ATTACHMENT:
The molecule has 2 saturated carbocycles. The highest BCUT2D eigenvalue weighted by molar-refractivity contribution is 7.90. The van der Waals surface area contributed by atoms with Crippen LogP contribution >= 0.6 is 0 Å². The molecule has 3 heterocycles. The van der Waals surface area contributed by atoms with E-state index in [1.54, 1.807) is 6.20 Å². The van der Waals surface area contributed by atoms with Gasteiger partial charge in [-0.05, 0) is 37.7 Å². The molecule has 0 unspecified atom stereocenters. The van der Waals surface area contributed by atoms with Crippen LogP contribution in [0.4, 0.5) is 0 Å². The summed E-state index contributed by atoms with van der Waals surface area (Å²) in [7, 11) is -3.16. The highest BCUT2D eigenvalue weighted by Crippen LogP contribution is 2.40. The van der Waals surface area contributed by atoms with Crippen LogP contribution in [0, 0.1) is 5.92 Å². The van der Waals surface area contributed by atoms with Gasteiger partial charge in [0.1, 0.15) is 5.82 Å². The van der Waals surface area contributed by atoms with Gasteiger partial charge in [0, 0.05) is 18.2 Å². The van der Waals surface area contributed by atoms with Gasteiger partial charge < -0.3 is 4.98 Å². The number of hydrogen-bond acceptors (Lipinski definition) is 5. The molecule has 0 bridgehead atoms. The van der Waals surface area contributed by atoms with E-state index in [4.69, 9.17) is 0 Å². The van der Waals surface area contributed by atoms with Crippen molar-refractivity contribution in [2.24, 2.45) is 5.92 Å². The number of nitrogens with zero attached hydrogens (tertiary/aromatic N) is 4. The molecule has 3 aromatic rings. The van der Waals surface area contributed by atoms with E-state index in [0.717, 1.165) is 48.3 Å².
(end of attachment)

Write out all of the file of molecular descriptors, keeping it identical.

The molecule has 2 saturated carbocycles. The highest BCUT2D eigenvalue weighted by molar-refractivity contribution is 7.90. The van der Waals surface area contributed by atoms with Crippen LogP contribution >= 0.6 is 0 Å². The molecule has 3 heterocycles. The van der Waals surface area contributed by atoms with E-state index in [1.54, 1.807) is 6.20 Å². The van der Waals surface area contributed by atoms with Gasteiger partial charge in [-0.05, 0) is 37.7 Å². The molecule has 0 unspecified atom stereocenters. The van der Waals surface area contributed by atoms with Crippen LogP contribution in [0.4, 0.5) is 0 Å². The summed E-state index contributed by atoms with van der Waals surface area (Å²) in [7, 11) is -3.16. The highest BCUT2D eigenvalue weighted by Crippen LogP contribution is 2.40. The van der Waals surface area contributed by atoms with Crippen LogP contribution in [0, 0.1) is 5.92 Å². The van der Waals surface area contributed by atoms with Gasteiger partial charge in [0.1, 0.15) is 5.82 Å². The van der Waals surface area contributed by atoms with Gasteiger partial charge in [0, 0.05) is 18.2 Å². The van der Waals surface area contributed by atoms with Gasteiger partial charge < -0.3 is 4.98 Å². The number of hydrogen-bond acceptors (Lipinski definition) is 5. The molecule has 0 bridgehead atoms. The van der Waals surface area contributed by atoms with E-state index in [4.69, 9.17) is 0 Å². The van der Waals surface area contributed by atoms with Crippen molar-refractivity contribution in [2.24, 2.45) is 5.92 Å². The number of nitrogens with zero attached hydrogens (tertiary/aromatic N) is 4. The molecule has 3 aromatic rings. The van der Waals surface area contributed by atoms with E-state index in [0.717, 1.165) is 48.3 Å².